The ford element should proceed across at wheel track width, inspecting the bottom of the creek for deep holes, large rocks, mud, or other obstacles. On reaching the opposite bank, the ford element should continue for at least 200 meters under cover and evaluate conditions. If passable, one of the ford element should return to the ford and direct traffic at the ford itself.

Park the heaviest, most capable vehicle nose-on to the creekbank to one side of the ford. Connect the front of the most capable vehicle to the rear of the least capable with a towline and send the least capable vehicle across first. The towline should be long enough to reach across the entire obstacle, if possible. If not the heavy vehicle will have to follow the lighter vehicle across in order to maintain slack in the towline. If the first vehicle does not make it across, the recovery system is in place to pull the vehicle out without having personnel wading in the creek in order to hook up the towline.

In the event that the convoy contains low capacity vehicles such as passenger cars, different procedures are in order.

These vehicles are not capable of fording more than a shallow stream, and most likely will have to be towed across. If there is any possibility of submerging the engine, the air intake opening should be sealed and the vehicle towed across (dead). Bear in mind that a passenger car will float in relatively shallow water and that it may be necessary to open the doors and puncture the interior trunk floors to prevent the auto from drifting downstream, pulling the tow vehicle with it. It may even be necessary to use a second vehicle and towline as an anchor on the near bank.

Once across, the first vehicle should stop only long enough to discon- nect the towline, then immediately proceed in the direction of the ford security element. Each vehicle should cross in turn, maintaining inter- val and extending the line. The vehicle operators should not attempt to crash through the obstacle. Proceed slowly and steadily, maintaining control of the vehicle. Use extreme caution when operation in still or muddy water. Depth is hard to determine, and wandering offline could result in a swamped vehicle, or worse. If the water is deep enough to impinge on the radiator fan, the fan belt should be loosened or removed to prevent the fan from revolving. A rotating fan may bend forward far enough to damage the radiator when the fan hits the water.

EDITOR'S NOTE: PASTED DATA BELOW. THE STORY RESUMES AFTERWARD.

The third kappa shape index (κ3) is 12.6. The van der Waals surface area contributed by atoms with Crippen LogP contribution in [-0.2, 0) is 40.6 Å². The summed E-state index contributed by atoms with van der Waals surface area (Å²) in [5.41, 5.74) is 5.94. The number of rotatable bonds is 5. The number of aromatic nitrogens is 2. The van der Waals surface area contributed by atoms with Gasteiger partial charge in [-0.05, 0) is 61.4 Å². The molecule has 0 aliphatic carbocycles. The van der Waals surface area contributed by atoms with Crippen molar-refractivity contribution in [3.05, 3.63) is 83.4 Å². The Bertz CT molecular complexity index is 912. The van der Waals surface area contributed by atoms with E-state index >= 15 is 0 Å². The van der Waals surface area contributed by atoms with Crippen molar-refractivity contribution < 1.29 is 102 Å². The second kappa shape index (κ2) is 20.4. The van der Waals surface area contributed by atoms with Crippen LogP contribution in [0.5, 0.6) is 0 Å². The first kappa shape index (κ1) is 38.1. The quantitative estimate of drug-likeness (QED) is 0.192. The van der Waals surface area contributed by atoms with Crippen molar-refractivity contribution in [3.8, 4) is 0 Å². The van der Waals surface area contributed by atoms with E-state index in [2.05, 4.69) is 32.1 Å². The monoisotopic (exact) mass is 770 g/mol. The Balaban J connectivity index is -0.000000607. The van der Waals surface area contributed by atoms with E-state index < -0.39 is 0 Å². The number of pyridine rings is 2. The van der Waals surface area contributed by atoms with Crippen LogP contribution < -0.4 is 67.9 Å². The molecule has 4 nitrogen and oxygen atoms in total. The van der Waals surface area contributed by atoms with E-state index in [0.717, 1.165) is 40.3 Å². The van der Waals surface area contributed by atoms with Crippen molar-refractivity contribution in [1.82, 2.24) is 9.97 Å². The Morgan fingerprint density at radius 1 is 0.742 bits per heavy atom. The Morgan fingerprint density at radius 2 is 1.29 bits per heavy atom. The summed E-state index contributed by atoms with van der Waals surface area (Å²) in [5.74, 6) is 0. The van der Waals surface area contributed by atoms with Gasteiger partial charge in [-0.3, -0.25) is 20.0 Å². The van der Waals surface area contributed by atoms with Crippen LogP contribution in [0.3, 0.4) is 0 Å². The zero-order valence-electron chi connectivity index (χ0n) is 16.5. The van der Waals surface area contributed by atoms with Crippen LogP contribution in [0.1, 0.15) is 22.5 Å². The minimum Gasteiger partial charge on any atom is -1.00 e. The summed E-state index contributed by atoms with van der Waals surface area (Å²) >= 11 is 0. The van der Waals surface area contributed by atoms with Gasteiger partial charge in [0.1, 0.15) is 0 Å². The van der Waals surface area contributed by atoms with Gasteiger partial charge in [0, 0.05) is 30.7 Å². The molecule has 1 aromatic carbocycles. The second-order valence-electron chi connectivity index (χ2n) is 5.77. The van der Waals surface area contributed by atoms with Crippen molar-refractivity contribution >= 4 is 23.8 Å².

The anchor vehicle then picks up the rear security element (if deployed) and crosses last. The convoy should immediately proceed to a secure area at least one kilometer away and halt to inspect all undervehicle components for water vehicle contamination. Do not omit this step if the water is more than axle deep. The convoy may return to normal road march after the inspection is completed.

DEBRIEFING NOTES: Team Training Systems-Creek Fording/Convoy Ops Training

Several of the photographs used in this article were shot on a Team Training Systems training op. We identified several weaknesses needing remediation:

1. Communications. Due to the late arrival of one of the operators, the pre-op briefing was greatly shortened and several operators did not “get the word.” Several crossings were required to set up the photo- graphs properly.

2. One vehicle had no two-way radio. Due to the short briefing no hand signals were designated. The operator of this vehicle had no idea of what he was expected to do, other than follow the vehicle in front.

3. Perhaps most important, five large vehicles traveling together on roads that normally see only two or three vehicles per day attracted a tremendous amount of local attention. While no legal authorities were contacted, we found ourselves explaining our presence more than once. This attention would likely be magnified under chaotic conditions. Maintain the largest possible interval between vehicles that reliable communications will allow. Keep weapons and other survival gear out of sight. Camping gear would make a good cover story, as would a large toolbox, hard hats, and a stack of unusual looking electrical parts. Make vehicle halts in parking lots and other public locations.

In conclusion, prior planning, reconnaissance, identification of obsta- cles, and several dry runs will be necessary to identify and correct problems.